Saturday, September 6, 2014


One of the greatest hitters of all time, Ted “Ballgame” Williams said: “The hardest thing to do in baseball is to hit a round baseball with a round bat, Squarely.”  Over the last twenty years no ball player has done that better than Derek Jeter.  Currently sitting at 3449 hits and projected to finish this season and his career as number 6 on the all time hits list and provided he didn’t slide into a freak injury in the 2012 playoffs, Jeter very well could have moved to number 4.  He has a career batting average of .310 and is responsible for 3217 runs.  He is a guaranteed first ballot hall of famer and yet often individuals use the term “overrated” when they speak of him. 

I can think of only one reason any individual would make this statement, they don’t believe in winning, they prefer the thrill of a homerun over the grind of a full season.  In a culture I like to call “The A.D.D. “ we lose interest in the game during the lulls.  These lulls are where Jeter is so successful, where he wins.  His ability to understand the game on both sides of the ball, to foul off a pitch over and over to work up the pitch count or to adjust his placement on the defense to cut off a ball up the middle.  Jeter sits at number ten on the all time list for SS in the category of W.A.R. (wins above replacement) so is he overrated…no, but both sides have to stop making Jeter someone he is not.  Derek Jeter is not the greatest SS of all time, he’s not the greatest Yankee of all time, and he’s not some chump that is just lucky because he is a Yankee.  In regards to being the greatest SS, its hard to rank him against Honus Wagner and Cal Ripken Jr., there is no way to definitely say he is better then them, but you can say he ranks up there with them.  As for greatest Yankee, I can only say one name and that is Lou Gehrig.  Sure that list expands fast if you open up Pandora’s box but if you’ve read this far you know the rest of the list.  As for those that think he’s lucky to be on the Yankees which have allowed him to win his five rings, then you forget that the George Steinbrenner era of Yankee baseball has no problem firing any player, manager, or coach that doesn’t lead them to success.  Jeter was the cornerstone of the teams from 1996-2001. He’s a winner and he won in an era that was more enamored with homeruns then winning. Due to this steroidal era of baseball Jeter’s ability to play the game right, to be a team player goes unnoticed by many.  So for the next 23 games I suggest everyone just appreciate the opportunity to watch a hall of famer that has played this game with love with trueness, grit, and heart that matches the best of them…of all time.  Now hold on while I book my hotel for Cooperstown in 2019.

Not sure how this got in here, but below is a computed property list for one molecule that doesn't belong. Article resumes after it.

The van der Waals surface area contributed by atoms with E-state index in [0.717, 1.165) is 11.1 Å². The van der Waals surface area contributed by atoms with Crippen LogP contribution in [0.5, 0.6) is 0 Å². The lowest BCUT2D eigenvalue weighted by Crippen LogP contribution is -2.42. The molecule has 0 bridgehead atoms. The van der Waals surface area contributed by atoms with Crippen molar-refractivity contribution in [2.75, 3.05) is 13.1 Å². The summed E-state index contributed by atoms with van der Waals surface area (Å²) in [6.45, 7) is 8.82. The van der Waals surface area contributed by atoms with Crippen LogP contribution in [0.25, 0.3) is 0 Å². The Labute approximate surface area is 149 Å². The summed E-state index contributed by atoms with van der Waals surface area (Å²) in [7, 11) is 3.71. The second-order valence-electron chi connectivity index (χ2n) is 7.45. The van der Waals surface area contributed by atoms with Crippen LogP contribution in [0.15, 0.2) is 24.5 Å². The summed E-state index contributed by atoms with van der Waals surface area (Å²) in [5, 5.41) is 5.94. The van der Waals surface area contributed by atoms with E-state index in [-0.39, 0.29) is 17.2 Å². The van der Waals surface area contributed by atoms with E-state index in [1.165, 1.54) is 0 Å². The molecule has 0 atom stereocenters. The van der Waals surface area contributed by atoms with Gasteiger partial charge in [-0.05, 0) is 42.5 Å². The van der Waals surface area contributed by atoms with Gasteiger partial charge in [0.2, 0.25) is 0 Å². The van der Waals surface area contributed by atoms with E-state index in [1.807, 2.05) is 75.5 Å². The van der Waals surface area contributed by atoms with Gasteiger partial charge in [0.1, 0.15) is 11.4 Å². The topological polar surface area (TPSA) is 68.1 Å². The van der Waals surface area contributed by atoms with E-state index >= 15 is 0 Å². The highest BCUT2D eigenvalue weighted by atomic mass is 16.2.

Original Oil Painting by: Jamie Cooper
Check him and the story behind this scene at:

"Grantland Rice, the great sportswriter once said, 'It's not whether you win or lose, it's how you play the game.' Well Grantland Rice can go to hell as far as I'm concerned." -Gene Autry

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